**Joyce's More Generalized Exponential Notation** is a variation of Ackermann's Generalized Exponential Notation.^{[1]} In addition to all the rules in the original notation, this notation is defined as:

- \(g(a, b, c, d) = g(a - 1, b, c, g(a, b, c))\)
**Rule 1**applies to nesting the least important base number, c, by replacing it with the right-most three-value expression g(b,c,d) the base nesting number, a, times. - \(g(a, 1, b, c, d) = g(a - 1, 1, b, g(b, c, d), d)\),
**Rule 2**applies to the nesting of the more important number of operations, c again and again replacing it by the right-most three-value expression g(b, c, d) without the base number changed. - \(g(a, 1, 1, b, c, d) = g(a - 1, 1, 1, g(b, c, d), c, d)\)
**Rule 3**applies to the nesting of the even more important operation number, c again and again replacing it by the right-most three-value expression g(b, c, d) with neither the base number or number of operations changed. - \(g(a, 1, 1, b, c, d, e) = g(a - 1, 1, 1, g(b, c, d, d, e), c, d, e)\)
**Rule 4**applies to the nesting to the right-most**four**numbers rather than merely**three**as previously for the seven-valued, eight-valued and nine-valued expressions, and the next last seven for the ten-valued, eleven-valued and twelve-valued, and so on.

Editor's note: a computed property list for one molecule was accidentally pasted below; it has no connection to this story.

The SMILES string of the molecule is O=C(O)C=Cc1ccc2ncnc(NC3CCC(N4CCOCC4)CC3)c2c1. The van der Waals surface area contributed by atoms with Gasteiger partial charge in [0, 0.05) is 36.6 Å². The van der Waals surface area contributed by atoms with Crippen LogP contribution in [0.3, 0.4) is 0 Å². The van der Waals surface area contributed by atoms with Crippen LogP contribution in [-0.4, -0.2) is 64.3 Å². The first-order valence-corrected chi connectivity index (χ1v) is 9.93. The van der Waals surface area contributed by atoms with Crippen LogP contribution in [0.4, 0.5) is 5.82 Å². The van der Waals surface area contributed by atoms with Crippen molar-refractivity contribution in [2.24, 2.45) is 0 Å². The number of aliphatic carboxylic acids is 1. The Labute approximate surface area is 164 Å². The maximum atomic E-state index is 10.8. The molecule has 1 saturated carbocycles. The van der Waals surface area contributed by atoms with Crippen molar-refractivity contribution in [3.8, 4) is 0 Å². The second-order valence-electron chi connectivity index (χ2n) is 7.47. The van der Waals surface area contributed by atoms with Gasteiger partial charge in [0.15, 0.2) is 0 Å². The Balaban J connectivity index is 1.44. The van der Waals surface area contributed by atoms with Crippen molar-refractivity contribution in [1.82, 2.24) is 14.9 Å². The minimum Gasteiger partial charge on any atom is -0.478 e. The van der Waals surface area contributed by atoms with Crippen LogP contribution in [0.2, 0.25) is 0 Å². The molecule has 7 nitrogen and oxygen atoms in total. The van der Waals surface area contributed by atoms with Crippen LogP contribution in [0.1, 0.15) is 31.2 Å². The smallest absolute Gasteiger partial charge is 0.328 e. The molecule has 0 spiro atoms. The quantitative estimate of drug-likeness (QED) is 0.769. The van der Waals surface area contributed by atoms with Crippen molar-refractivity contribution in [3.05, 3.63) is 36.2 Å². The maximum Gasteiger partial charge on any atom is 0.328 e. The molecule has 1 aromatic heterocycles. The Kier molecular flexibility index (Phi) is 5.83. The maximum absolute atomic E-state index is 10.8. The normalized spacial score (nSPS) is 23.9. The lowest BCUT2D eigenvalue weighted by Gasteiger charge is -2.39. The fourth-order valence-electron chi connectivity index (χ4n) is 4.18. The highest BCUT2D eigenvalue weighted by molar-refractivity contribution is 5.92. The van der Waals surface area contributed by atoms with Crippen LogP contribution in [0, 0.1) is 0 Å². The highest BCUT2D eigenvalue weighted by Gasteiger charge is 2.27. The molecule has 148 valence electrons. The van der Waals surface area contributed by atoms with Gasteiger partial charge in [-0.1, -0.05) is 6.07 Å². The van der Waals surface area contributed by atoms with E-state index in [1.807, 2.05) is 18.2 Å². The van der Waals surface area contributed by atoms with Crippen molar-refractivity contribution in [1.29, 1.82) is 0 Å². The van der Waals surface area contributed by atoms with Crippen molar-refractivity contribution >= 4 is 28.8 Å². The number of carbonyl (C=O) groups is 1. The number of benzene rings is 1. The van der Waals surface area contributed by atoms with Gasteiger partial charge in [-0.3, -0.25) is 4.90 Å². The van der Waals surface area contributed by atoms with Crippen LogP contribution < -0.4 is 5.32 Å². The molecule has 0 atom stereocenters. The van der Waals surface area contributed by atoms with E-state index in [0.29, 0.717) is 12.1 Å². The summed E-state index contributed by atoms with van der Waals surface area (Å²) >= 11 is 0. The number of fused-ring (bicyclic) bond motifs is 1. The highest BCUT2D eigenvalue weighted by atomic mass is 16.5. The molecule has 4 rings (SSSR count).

By extrapolation these basic rules can be extended for any number of possible nestings of base number, number of operations, mathematical operations, or combinations of them. Parentheses may be used to abbreviate. For example, g((a, b), c, d, e) means to apply Rules 1 and 2 simultaneously, while g((a, 1, b), c, d, e) means to apply Rules 1 and 3 simultaneously and g((a, b, c), d, e, f) means to apply all three simulateously, and so on for the seven-valued and higher expressions. This does mean that this notation doesn't grow as fast as some others, but it identifies some otherwise neglected numbers on the climb upward.